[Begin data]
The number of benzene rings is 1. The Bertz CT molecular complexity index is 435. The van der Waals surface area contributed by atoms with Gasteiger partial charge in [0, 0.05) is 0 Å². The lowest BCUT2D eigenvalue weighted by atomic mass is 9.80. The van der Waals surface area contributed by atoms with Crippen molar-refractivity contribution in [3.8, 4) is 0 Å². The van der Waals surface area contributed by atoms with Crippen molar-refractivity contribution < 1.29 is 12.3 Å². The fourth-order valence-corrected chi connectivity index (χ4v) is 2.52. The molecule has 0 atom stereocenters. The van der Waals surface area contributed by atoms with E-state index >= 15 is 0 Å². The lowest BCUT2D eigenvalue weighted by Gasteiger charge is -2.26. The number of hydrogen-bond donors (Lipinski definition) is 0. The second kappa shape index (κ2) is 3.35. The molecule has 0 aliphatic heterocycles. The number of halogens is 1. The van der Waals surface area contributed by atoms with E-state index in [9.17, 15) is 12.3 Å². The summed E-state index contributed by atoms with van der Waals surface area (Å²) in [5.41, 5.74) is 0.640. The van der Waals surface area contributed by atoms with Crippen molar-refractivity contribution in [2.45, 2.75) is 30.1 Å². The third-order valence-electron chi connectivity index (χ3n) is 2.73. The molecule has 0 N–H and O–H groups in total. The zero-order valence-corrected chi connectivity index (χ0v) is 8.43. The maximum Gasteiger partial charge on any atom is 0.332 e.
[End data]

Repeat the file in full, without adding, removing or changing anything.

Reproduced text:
The number of benzene rings is 1. The Bertz CT molecular complexity index is 435. The van der Waals surface area contributed by atoms with Gasteiger partial charge in [0, 0.05) is 0 Å². The lowest BCUT2D eigenvalue weighted by atomic mass is 9.80. The van der Waals surface area contributed by atoms with Crippen molar-refractivity contribution in [3.8, 4) is 0 Å². The van der Waals surface area contributed by atoms with Crippen molar-refractivity contribution < 1.29 is 12.3 Å². The fourth-order valence-corrected chi connectivity index (χ4v) is 2.52. The molecule has 0 atom stereocenters. The van der Waals surface area contributed by atoms with E-state index >= 15 is 0 Å². The lowest BCUT2D eigenvalue weighted by Gasteiger charge is -2.26. The number of hydrogen-bond donors (Lipinski definition) is 0. The second kappa shape index (κ2) is 3.35. The molecule has 0 aliphatic heterocycles. The number of halogens is 1. The van der Waals surface area contributed by atoms with E-state index in [9.17, 15) is 12.3 Å². The summed E-state index contributed by atoms with van der Waals surface area (Å²) in [5.41, 5.74) is 0.640. The van der Waals surface area contributed by atoms with Crippen molar-refractivity contribution in [2.45, 2.75) is 30.1 Å². The third-order valence-electron chi connectivity index (χ3n) is 2.73. The molecule has 0 N–H and O–H groups in total. The zero-order valence-corrected chi connectivity index (χ0v) is 8.43. The maximum Gasteiger partial charge on any atom is 0.332 e.